The Pinecate Rocks are a geographical feature found along US Route 101 in western San Benito County in the Gabilan Range. The Pinecate Rocks are an often-cited location of numerous bandit holdups during the California Gold Rush. The Pinecate Rocks became part of US Route 101 when the highway was realigned past them during July 1932. Pictured above as the blog cover is a then two-lane US Route 101 passing by the Pinecate Rocks during 1932.
Part 1; the history of the US Route 101 Pincate Rocks
The Gabilan Range between what is now San Juan Bautista and Salinas Valley was first explored during the second Juan Bautista De Anza Expedition of Las Californias. The De Anza expedition likely crossed very close to the present alignment of Old Stage Road their exact path isn't clear. Juan Bautista De Anza noted the following in his journal while passing near present-day San Juan Bautista on March 24, 1776:
"In the valley we saw many antelopes and white grey geese. In the same valley we found an arroyo...and then came to a village in which I counted about twenty tule huts. But the only two people we saw were two Indians who came out to the road and presented us with three fish more than a foot long."
In time the general route of the second De Anza Expedition became the path of El Camino Real ("The Royal Road"). The route of El Camino Real was intended to solidify a path of travel between the Catholic Missions of Las Californias. In 1797 Mission San Juan Bautista was founded which led to a need for a spur of El Camino Real to be built from Salinas Valley over the Gabilan Range. This spur of El Camino Real would become what is now Old Stage Road. While the Spanish El Camino Real was largely just a general path between the Missions there are several paths such as Old Stage Road which can be identified conclusively as part of the highway.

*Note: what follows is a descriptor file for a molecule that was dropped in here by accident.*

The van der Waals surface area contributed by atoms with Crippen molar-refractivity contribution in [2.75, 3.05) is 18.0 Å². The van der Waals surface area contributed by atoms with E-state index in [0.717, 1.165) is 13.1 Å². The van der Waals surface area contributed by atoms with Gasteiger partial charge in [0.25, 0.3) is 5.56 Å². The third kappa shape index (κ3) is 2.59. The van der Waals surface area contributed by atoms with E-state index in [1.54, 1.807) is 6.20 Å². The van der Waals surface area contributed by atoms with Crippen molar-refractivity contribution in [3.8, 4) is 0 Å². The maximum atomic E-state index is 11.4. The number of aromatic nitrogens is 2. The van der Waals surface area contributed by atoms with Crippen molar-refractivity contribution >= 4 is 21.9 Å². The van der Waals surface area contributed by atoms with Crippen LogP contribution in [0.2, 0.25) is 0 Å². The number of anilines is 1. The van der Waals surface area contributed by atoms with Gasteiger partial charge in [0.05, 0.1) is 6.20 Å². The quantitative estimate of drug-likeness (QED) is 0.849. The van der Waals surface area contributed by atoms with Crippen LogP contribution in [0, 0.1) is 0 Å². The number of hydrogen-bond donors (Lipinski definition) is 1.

In 1804 Alta California was formed out of the larger Las Californias. El Camino Real would ultimately connect 21 Catholic Missions of Alta California ranging approximately 600 miles spanning from Mission San Diego de Alcala in San Diego north to Mission San Francisco Solano in Sonoma. The Missions of El Camino Real were established from 1769 through 1823. In the case of Mission San Francisco Solano, it was established two years after Mexico had won its independence from Spain in 1821. Each Mission was meant to be approximately 30 miles apart from each other which would require a single day of travel by horseback.
Following the advent of Mexican independence from Spain the usage of the term "El Camino Real" largely fell into disuse. Following the secularization of the Spanish Missions during August of 1833 the land holdings were split off into Ranchos. Despite El Camino Real functionally no longer existing the route's path over what is now Old Stage Road remained a popular route of travel over the Gabilan Range. What is now San Juan Bautista was founded as a town in 1834 known at the time as "San Juan de Castro."
Alta California was annexed by the United States in early 1848. San Juan Bautista became an incorporated City in 1869 (citation; San Juan Bautista Historical Society). San Juan Bautista was originally located in Monterey County but was among the land split into San Benito County in 1874. Old Stage Road remained the primary route of travel between Salinas Valley and San Juan Bautista into the 20th Century.
Old Stage Road shows up numerous maps as a primitive road. One such example is this 1857 Britton & Rey's Road Map of California.